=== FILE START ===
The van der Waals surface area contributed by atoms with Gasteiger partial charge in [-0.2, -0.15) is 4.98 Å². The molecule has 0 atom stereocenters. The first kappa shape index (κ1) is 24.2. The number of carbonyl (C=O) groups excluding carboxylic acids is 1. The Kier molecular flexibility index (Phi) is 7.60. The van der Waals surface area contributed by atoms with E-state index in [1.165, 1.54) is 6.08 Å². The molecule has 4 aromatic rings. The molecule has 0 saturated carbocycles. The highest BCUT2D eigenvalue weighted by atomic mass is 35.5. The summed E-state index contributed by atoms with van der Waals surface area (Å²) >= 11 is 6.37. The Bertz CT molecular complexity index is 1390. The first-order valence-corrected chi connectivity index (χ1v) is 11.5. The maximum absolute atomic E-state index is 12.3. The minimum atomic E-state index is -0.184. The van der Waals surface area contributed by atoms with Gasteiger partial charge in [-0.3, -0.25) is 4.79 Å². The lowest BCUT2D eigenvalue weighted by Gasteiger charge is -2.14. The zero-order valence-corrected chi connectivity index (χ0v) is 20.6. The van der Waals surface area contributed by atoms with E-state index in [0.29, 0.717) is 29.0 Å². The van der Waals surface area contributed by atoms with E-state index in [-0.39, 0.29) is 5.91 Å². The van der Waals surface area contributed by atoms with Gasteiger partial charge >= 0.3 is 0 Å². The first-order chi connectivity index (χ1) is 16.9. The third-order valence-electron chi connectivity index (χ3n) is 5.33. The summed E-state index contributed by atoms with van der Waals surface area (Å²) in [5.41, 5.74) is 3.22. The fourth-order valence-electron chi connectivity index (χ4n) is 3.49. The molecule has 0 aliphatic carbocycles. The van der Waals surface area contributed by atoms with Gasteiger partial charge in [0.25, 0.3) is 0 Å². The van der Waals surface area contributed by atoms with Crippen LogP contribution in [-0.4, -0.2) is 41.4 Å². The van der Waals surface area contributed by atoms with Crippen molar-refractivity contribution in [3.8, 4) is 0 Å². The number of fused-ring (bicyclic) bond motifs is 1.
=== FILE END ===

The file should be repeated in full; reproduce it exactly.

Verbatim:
The van der Waals surface area contributed by atoms with Gasteiger partial charge in [-0.2, -0.15) is 4.98 Å². The molecule has 0 atom stereocenters. The first kappa shape index (κ1) is 24.2. The number of carbonyl (C=O) groups excluding carboxylic acids is 1. The Kier molecular flexibility index (Phi) is 7.60. The van der Waals surface area contributed by atoms with E-state index in [1.165, 1.54) is 6.08 Å². The molecule has 4 aromatic rings. The molecule has 0 saturated carbocycles. The highest BCUT2D eigenvalue weighted by atomic mass is 35.5. The summed E-state index contributed by atoms with van der Waals surface area (Å²) >= 11 is 6.37. The Bertz CT molecular complexity index is 1390. The first-order valence-corrected chi connectivity index (χ1v) is 11.5. The maximum absolute atomic E-state index is 12.3. The minimum atomic E-state index is -0.184. The van der Waals surface area contributed by atoms with Gasteiger partial charge in [-0.3, -0.25) is 4.79 Å². The lowest BCUT2D eigenvalue weighted by Gasteiger charge is -2.14. The zero-order valence-corrected chi connectivity index (χ0v) is 20.6. The van der Waals surface area contributed by atoms with E-state index in [0.29, 0.717) is 29.0 Å². The van der Waals surface area contributed by atoms with E-state index in [-0.39, 0.29) is 5.91 Å². The van der Waals surface area contributed by atoms with Gasteiger partial charge >= 0.3 is 0 Å². The first-order chi connectivity index (χ1) is 16.9. The third-order valence-electron chi connectivity index (χ3n) is 5.33. The summed E-state index contributed by atoms with van der Waals surface area (Å²) in [5.41, 5.74) is 3.22. The fourth-order valence-electron chi connectivity index (χ4n) is 3.49. The molecule has 0 aliphatic carbocycles. The van der Waals surface area contributed by atoms with Gasteiger partial charge in [0.25, 0.3) is 0 Å². The van der Waals surface area contributed by atoms with Crippen LogP contribution in [-0.4, -0.2) is 41.4 Å². The van der Waals surface area contributed by atoms with Crippen molar-refractivity contribution in [3.8, 4) is 0 Å². The number of fused-ring (bicyclic) bond motifs is 1.